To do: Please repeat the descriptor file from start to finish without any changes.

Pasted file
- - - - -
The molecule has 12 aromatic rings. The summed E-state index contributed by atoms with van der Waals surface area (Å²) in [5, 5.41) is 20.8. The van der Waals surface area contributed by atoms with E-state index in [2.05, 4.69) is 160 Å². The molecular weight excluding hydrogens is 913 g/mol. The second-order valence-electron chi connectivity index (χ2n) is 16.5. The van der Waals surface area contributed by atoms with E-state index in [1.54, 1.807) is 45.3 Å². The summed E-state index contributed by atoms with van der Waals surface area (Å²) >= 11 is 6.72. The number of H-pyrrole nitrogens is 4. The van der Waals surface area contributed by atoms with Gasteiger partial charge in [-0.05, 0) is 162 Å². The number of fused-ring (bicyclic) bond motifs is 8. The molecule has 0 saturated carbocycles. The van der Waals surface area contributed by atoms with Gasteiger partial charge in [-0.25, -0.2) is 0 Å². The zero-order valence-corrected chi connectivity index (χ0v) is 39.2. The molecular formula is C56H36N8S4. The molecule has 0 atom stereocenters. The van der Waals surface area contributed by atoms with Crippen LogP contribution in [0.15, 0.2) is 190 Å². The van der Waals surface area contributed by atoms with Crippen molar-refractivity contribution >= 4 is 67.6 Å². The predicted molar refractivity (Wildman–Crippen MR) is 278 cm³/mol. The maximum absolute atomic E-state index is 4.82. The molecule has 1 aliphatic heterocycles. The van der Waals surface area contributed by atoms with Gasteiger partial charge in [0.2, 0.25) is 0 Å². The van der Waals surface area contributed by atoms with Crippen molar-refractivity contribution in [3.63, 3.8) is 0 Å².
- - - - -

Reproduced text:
The molecule has 12 aromatic rings. The summed E-state index contributed by atoms with van der Waals surface area (Å²) in [5, 5.41) is 20.8. The van der Waals surface area contributed by atoms with E-state index in [2.05, 4.69) is 160 Å². The molecular weight excluding hydrogens is 913 g/mol. The second-order valence-electron chi connectivity index (χ2n) is 16.5. The van der Waals surface area contributed by atoms with E-state index in [1.54, 1.807) is 45.3 Å². The summed E-state index contributed by atoms with van der Waals surface area (Å²) >= 11 is 6.72. The number of H-pyrrole nitrogens is 4. The van der Waals surface area contributed by atoms with Gasteiger partial charge in [-0.05, 0) is 162 Å². The number of fused-ring (bicyclic) bond motifs is 8. The molecule has 0 saturated carbocycles. The van der Waals surface area contributed by atoms with Gasteiger partial charge in [-0.25, -0.2) is 0 Å². The zero-order valence-corrected chi connectivity index (χ0v) is 39.2. The molecular formula is C56H36N8S4. The molecule has 0 atom stereocenters. The van der Waals surface area contributed by atoms with Crippen LogP contribution in [0.15, 0.2) is 190 Å². The van der Waals surface area contributed by atoms with Crippen molar-refractivity contribution >= 4 is 67.6 Å². The predicted molar refractivity (Wildman–Crippen MR) is 278 cm³/mol. The maximum absolute atomic E-state index is 4.82. The molecule has 1 aliphatic heterocycles. The van der Waals surface area contributed by atoms with Gasteiger partial charge in [0.2, 0.25) is 0 Å². The van der Waals surface area contributed by atoms with Crippen molar-refractivity contribution in [3.63, 3.8) is 0 Å².